Small in size, but very clever and feisty, Basenji dog breed has a long history of association with humans. Hailing from the African continent, Basenji is considered a primitive breed of dogs, but on introduction to the New World, they became popular as a household pet. They are known by a few other names such as Congo Dog, African Barkless Dog and Ango Angari.
Democratic Republic of Congo is considered the place of origin of this breed. These dogs were employed by the African tribes for hunting small game. The dogs would drive the prey out of their hideouts and into the traps set by the native Pygmies.
The Basenji dog breed was first introduced to England in the 19 century, but the early arrivals mostly died of distemper. There were a few successful introductions after 1930, and they were successfully bred in the country and became the original stock of this breed. These dogs were given the name “Basenji”, which means “bush thing,” an apt reference to the origin of the breed in the bush country of the African heartland.
As a breed, Basenji enjoyed a rapid rise in popularity not only in England, but also in the United States. This led to an increase in the import of these feisty little dogs. Even a movie was made featuring this dog. The ancient breed received official recognition by the AKC in the year 1943.
Even though Basenji breed was much in demand at one time, there’s a dip in its popularity of late. The AKC ranking of the dog is steadily declining. It is quite unfortunate because it is one of the oldest dog breeds, and they make good family pets.
These dogs have a square elegant body with a very short coat. They measure not more than 18 inches at the withers and weigh less than 24 pounds. The ears are always held up giving the dog an alert look and the thin long tail is tightly rolled up and carried up on the back except when running.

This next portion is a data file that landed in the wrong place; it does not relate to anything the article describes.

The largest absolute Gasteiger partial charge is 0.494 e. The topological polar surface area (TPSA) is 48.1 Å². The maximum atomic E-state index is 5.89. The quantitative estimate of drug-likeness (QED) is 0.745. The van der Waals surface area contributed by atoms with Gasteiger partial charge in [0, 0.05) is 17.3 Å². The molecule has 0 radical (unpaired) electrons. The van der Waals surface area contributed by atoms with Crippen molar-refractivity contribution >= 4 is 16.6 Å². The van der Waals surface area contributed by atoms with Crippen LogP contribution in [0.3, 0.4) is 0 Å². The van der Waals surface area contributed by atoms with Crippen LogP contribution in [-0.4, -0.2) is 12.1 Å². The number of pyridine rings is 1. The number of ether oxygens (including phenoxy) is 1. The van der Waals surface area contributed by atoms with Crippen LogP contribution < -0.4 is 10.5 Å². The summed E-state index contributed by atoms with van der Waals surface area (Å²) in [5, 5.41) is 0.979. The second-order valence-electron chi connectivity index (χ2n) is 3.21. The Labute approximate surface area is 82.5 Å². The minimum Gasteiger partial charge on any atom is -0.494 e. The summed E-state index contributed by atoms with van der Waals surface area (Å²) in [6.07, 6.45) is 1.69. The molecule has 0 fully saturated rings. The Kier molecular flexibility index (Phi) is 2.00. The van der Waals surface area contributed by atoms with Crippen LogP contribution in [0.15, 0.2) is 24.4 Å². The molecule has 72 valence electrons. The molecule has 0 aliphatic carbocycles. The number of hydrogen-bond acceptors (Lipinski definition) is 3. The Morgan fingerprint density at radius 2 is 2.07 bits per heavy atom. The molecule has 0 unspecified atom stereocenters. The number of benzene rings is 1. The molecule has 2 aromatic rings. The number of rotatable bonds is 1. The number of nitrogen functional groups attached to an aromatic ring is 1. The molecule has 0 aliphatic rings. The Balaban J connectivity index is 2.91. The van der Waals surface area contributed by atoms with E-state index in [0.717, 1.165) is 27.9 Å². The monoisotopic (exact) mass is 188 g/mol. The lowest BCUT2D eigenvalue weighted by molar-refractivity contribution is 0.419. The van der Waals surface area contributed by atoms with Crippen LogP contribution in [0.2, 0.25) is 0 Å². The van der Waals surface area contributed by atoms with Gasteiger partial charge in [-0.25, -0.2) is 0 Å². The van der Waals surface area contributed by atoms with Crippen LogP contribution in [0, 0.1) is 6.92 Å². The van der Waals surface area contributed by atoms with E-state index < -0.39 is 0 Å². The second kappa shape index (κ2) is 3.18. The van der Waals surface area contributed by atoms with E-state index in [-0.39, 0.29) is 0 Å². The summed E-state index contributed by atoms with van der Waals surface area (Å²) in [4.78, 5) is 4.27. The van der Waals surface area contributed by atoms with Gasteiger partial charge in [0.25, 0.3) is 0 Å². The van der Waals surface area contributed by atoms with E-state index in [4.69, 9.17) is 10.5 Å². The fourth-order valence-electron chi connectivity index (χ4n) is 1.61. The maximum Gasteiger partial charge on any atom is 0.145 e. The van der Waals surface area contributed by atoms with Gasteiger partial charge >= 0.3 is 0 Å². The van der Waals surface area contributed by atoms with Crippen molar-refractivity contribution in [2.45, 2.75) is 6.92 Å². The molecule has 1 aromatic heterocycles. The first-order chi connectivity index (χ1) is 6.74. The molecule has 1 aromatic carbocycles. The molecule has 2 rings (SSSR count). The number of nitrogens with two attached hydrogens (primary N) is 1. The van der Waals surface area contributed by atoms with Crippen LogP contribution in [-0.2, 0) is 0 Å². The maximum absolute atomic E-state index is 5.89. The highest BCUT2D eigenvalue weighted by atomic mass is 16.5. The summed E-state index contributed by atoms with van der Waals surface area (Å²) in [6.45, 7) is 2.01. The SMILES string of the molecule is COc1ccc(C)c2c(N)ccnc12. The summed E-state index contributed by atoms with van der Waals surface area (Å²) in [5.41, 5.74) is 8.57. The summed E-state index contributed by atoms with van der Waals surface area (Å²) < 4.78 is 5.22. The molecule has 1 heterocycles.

Basenji dogs have different color pattern variations involving red, black and white. They can be bi-colored or tri-colored, but their necks, undersides and the lower portion of their limbs are invariably white. The tail also has a white portion at the tip.
Despite the elegance and small size of their body, Basenji dogs pack quite a lot of energy and power. They can run very fast like a galloping horse and their curled tail is extended during fast sprints.
The Basenji dog breed is known for its high intelligence and lively nature. They have an independent and sometimes stubborn temperament. They are often thought of as difficult to train, but they can be trained well if positive reinforcements and liberal rewards are used. They do not respond well to yelling and threats and often express their displeasure by a growl or two.
A born hunter, your Basenji would love to chase after anything that moves. Barking is quite rare, and when it does bark, it is more like a yelp. It is quite playful like a terrier and loves a constantly active life because staying idle is not part of its life.
Grooming and exercise
Basenji dog breed is considered quite easy to maintain as they do not need to be pampered with frequent grooming. An occasional light brushing down is all that’s required to keep its short coat in good condition.
Being a hunting dog in origin, exercise requirements of the Basenji dog breed are high. They have to be given lots of exercises and activities to stimulate them physically and mentally. They love chasing and fetching games with their family members.
Basenjis are best left outdoors during the day in a fenced in yard. They enjoy the freedom to run around and stay active during most part of the day. Since these dogs are prone to urinary troubles, they should be provided access to a continuous supply of water and shade in summer months. They are better off spending the nights indoors though.
Common health issues of Basenji dog breed
Basenjis are tough, long-lived dogs, with most dogs living up to 15 years. However, they are prone to a few hereditary health issues such as an immune related disease called Basenji enteropathy. There is no cure for this condition; the symptoms can be relieved to some extent through diet management. A Kidney disorder called Fanconi syndrome is also very common in these dogs. Progressive retinal atrophy affecting the eyes and hip dysplasia are two other conditions that may affect this breed. They are prone to hypothyroidism and umbilical hernias too.